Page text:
The future of PC graphics

What's next for PC graphics?
Unified shaders made graphics like this possible

What's next for graphics? Why, Graphics Core Next, of course. Thanks, AMD, for that nicely pallindromic way to start off a feature.

And also for talking about the successor to the current generation of Radeon graphics cards, which is due sometime next year.

The unveiling of GCN took place at June's Fusion Developer Summit. It's the first complete architectural overhaul of GPU technology it's risked since the launch of Vista.

That also, incidentally, makes it the first totally new graphics card design for AMD that isn't based on work started by ATI before it was purchased.

Vista, and specifically DirectX 10, called for graphics cards to support a fully programmable shader pipeline.

That meant doing away with traditional bits of circuitry that dealt with specific elements of graphics processing – like pixel shaders and vertex shaders – and replacing them with something more flexible that could do it all: the unified shader (see "Why are shaders unifi ed?", next page).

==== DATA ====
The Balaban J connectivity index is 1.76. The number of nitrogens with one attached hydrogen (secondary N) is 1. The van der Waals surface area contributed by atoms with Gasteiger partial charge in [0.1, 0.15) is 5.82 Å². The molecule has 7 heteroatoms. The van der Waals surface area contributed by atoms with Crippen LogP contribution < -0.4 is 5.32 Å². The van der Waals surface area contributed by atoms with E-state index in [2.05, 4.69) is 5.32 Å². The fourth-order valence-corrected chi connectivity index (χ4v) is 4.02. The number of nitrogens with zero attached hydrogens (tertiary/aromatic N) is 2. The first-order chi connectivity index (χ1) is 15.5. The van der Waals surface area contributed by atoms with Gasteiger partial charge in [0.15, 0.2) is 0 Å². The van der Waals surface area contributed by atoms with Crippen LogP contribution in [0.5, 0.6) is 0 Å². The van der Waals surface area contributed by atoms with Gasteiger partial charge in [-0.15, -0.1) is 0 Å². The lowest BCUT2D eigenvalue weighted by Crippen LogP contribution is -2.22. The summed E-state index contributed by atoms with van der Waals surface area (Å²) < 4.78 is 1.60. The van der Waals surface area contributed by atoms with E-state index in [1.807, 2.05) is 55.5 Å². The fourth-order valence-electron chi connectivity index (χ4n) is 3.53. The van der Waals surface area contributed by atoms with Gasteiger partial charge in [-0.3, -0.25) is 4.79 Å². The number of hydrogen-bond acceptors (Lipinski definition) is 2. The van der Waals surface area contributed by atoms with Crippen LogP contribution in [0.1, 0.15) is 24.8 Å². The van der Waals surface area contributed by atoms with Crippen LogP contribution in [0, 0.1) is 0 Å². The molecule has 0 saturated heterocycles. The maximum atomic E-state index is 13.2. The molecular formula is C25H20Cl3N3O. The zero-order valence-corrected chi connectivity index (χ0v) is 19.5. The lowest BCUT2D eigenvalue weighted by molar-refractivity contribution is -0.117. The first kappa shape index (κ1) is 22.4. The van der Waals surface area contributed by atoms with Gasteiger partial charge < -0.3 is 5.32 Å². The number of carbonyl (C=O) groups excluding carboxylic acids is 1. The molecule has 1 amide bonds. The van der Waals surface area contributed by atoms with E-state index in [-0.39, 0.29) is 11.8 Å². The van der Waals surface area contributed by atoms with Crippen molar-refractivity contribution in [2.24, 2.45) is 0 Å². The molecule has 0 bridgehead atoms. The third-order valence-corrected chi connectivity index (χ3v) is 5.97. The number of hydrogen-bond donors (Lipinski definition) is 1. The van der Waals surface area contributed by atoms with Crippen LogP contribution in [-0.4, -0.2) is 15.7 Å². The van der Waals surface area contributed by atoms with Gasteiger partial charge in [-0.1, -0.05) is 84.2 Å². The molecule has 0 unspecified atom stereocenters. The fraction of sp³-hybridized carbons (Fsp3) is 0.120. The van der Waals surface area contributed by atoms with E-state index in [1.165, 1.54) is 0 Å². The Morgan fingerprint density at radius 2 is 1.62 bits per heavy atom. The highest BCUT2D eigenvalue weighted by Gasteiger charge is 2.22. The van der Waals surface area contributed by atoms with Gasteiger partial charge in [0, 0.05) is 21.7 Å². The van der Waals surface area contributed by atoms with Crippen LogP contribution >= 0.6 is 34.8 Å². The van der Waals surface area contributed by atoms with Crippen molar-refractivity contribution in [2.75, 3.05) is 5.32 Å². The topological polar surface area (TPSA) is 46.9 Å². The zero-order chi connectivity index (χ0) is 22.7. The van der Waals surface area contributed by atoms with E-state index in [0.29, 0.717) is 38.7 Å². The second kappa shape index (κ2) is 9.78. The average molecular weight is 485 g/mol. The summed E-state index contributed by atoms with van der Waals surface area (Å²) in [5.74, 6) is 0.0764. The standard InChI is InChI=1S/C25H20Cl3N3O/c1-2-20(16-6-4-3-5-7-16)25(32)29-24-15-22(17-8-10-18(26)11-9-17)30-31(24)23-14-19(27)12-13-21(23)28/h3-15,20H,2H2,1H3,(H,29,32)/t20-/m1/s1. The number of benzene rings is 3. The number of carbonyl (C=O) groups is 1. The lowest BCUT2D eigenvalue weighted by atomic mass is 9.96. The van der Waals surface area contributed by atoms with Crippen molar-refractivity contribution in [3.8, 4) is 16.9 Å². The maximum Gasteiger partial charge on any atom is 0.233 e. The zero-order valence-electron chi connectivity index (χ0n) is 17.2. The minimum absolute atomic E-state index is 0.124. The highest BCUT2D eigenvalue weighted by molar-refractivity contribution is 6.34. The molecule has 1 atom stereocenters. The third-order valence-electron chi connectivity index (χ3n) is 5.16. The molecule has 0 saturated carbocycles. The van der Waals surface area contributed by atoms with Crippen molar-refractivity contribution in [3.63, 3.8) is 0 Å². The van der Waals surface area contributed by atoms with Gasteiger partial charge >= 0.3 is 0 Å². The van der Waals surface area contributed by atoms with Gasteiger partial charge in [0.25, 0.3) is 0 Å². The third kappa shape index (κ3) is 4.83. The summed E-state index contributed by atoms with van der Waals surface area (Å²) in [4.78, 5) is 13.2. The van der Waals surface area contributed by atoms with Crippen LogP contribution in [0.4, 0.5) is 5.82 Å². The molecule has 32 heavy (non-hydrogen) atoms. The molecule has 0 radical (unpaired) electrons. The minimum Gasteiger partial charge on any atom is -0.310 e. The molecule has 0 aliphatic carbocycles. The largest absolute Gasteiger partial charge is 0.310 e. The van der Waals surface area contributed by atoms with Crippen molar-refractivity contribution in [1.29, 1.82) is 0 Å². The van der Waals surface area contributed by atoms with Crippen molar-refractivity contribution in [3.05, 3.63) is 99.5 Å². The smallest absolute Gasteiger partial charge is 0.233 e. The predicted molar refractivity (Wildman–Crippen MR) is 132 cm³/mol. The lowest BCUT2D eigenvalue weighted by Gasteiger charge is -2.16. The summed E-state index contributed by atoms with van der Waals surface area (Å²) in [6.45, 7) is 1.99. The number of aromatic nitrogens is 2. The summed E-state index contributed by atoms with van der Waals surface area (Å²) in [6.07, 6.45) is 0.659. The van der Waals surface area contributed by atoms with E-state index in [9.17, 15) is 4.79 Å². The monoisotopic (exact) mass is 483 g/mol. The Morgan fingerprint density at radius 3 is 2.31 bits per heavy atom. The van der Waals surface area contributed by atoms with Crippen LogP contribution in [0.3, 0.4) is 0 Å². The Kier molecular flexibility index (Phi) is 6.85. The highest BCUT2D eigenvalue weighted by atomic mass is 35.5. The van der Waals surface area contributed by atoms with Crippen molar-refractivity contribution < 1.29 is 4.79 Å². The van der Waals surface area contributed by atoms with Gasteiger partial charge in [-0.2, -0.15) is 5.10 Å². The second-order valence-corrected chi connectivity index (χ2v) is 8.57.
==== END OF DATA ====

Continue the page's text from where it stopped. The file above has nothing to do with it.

During the birth of DX10 class graphics, there was something of a schism between Nvidia and AMD.

To simplify: the former opted for an interpretation of unified shader theory in its G80 GeForce chips that was quite flexible. Place a few hundred very simple processors in a large array, and send them one calculation (or, in some circumstances, two) a piece to work on until all the work is done.

It's a method that creates a bit of a nightmare for the set-up engine, but it's very flexible and for well written code that takes advantage of the way processors are bunched together on the board, dynamite.

In designing the G80 and its successors, Nvidia had its eye on applications beyond graphics. Developers could create GPGPU applications for GeForce cards written in C and more recently C++.

AMD/ATI, meanwhile, focused on the traditional requirements for a graphics card. Its unified shaders worked by combining operations into 'Very long instruction words' (VLIW) and sending them off to be processed in batches.

The basic unit in an early Nvidia DX10 card was a single 'scalar' processor, arranged in batches of 16 for parallel processing.